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Toucan
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06 Dec 2008, 9:48 pm

Read somewhere (or maybe an exgf hit me with it . . .) that I'm way too selfish and that use of the word "I" in excess is indicative of that. So try to avoid using it if possible. Kinda tricky sometimes.

The word "we" is more variable and playfully used. It's not necessarily specific. Someone says something icky, laughter ensues, and I state, "Let's not go there" or "WE shouldn't go there." It's not a definite statement. It indicates myself, singular, but uses the plural pronoun. Imprecision isn't a sin, nor is verbal precision mandatory. My feeling is that if someone spots this relaxed use and voices objection, run.

Occasionally, it doesn't simply refer to me alone as an individual, but to me as a collective of components. My id, the panther, has a different set of priorities than moi, the superego. When we agree on something, it's "We."

Some might find this disturbing. lol.

Just being honest. 8)



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06 Dec 2008, 10:15 pm

I bet it's a language thing. You learn language by talking to others, usually; so when the other person refers to you as "you", then you think that "you" is the word for yourself, rather than "I". Turning the language around in your head is a bit complicated and it makes sense that somebody who's not too good at language wouldn't get it right away.


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06 Dec 2008, 10:24 pm

Umm, I use I pretty normally now. When I was younger I would say she a lot. Instead of "I'm thirsty" I would say "She's thirsty". Or I would use we but my grandma used to say "Who else is with you?" which helped to end that. I still slip into "you" when I am stressed out and "we" comes out very rarely.


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2ukenkerl
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06 Dec 2008, 10:55 pm

Callista wrote:
I bet it's a language thing. You learn language by talking to others, usually; so when the other person refers to you as "you", then you think that "you" is the word for yourself, rather than "I". Turning the language around in your head is a bit complicated and it makes sense that somebody who's not too good at language wouldn't get it right away.


That's why I brought up the info about hindi and arabic. Could you imagine a little boy being brought up by his mother, and using the wrong conjugation, effectively always calling himself a girl? Nothing against females, but my generation basically laughed at boys that personally identified with anything feminine(like wearing girls clothes, kissing boys, etc...). Hey, girls should be girls also, and probably generally don't want to be identified with anything masculine. Sometimes separate but equal IS valid and fair.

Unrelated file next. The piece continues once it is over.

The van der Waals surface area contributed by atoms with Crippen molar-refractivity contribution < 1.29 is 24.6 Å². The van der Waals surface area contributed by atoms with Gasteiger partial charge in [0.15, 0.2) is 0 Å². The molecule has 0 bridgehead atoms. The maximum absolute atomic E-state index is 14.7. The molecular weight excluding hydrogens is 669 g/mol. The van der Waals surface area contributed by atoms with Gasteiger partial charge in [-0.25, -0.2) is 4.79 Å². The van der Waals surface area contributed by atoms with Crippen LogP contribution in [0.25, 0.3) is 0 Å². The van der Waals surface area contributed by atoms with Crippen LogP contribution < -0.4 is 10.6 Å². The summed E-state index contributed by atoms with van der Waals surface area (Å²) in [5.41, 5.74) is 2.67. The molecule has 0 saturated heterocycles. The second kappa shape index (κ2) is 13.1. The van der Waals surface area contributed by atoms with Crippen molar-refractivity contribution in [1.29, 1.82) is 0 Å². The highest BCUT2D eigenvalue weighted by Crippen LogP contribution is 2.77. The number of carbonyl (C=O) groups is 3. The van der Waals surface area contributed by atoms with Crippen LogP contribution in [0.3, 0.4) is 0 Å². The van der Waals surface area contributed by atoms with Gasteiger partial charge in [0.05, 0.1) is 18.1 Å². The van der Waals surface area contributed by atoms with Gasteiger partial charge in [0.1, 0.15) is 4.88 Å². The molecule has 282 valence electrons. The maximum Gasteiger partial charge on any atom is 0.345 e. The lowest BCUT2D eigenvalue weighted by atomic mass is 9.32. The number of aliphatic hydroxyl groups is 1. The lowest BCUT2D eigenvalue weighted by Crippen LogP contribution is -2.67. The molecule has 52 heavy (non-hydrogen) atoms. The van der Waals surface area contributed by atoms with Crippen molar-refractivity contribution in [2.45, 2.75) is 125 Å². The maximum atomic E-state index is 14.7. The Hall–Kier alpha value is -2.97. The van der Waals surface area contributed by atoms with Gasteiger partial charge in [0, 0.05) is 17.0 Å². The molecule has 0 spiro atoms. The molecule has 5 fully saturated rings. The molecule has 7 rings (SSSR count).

With me, I used "we" at times when it avoided conflict and I could identify with a small group. I used "you" when it could sound odd/embarasing, and it was generally true. I sometimes used "one". At other times, I think I always used I. My mother said a sentence that I said when I was about 18months, and it had the term "my daddy" in it, so I guess I spoke right then.

Still, the learning of language always amazed me. It makes you believe that someone like "daniel jackson" could actually exist!

Blackcat,

You earlier said something to the effect that your mother cried when you used "she", or your name. How did she react when you started using "I"?



BKBJONES
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06 Dec 2008, 11:23 pm

I've always used first person when referring to myself unless it is more grammatically correct to use second or third person.

The one that bugs the s... out of me is when I go out to some place, alone at Denny's at 3 in the morning, the server comes up and says, "So what are we having today?" I usually come up with something witty/sarcastic really quickly...including placing my order then saying, "The mouse in my pocket would like..." Most are too stupid to get it.



hotaru
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06 Dec 2008, 11:46 pm

Yes, I sometimes say 'we' instead of 'I'


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07 Dec 2008, 12:05 am

Pretty much most children with Autism will have this, and many adults with such too. Children with Asperger's can do it too, and adults (it's not as common as in Autism, but it's there)--those with Asperger's who do it are probably closer to Autism than Asperger's/NLD I'm betting.

Whilst I prefer to revert to how I first started talking, the pronoun problems and third person, I put on an "act" and speak "normally" in my writing and around others (professionals mainly).

When around people I'm comfortable with, I'll do these (or conversely, when I'm very uncomfortable):

I use "me" instead of "I'm"; me tired instead of I'm tired
I use "us" instead of "we're"; us are going out instead of we're going out
Daniel likes talking in third person, as it makes him feel more comfortable



rdos
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07 Dec 2008, 4:56 am

Callista wrote:
I bet it's a language thing. You learn language by talking to others, usually; so when the other person refers to you as "you", then you think that "you" is the word for yourself, rather than "I". Turning the language around in your head is a bit complicated and it makes sense that somebody who's not too good at language wouldn't get it right away.


Uhmm, not for me. AFAIK, I never mixed up "I" and "you". I only prefered to use "we" when I was alone talking to myself.



outlier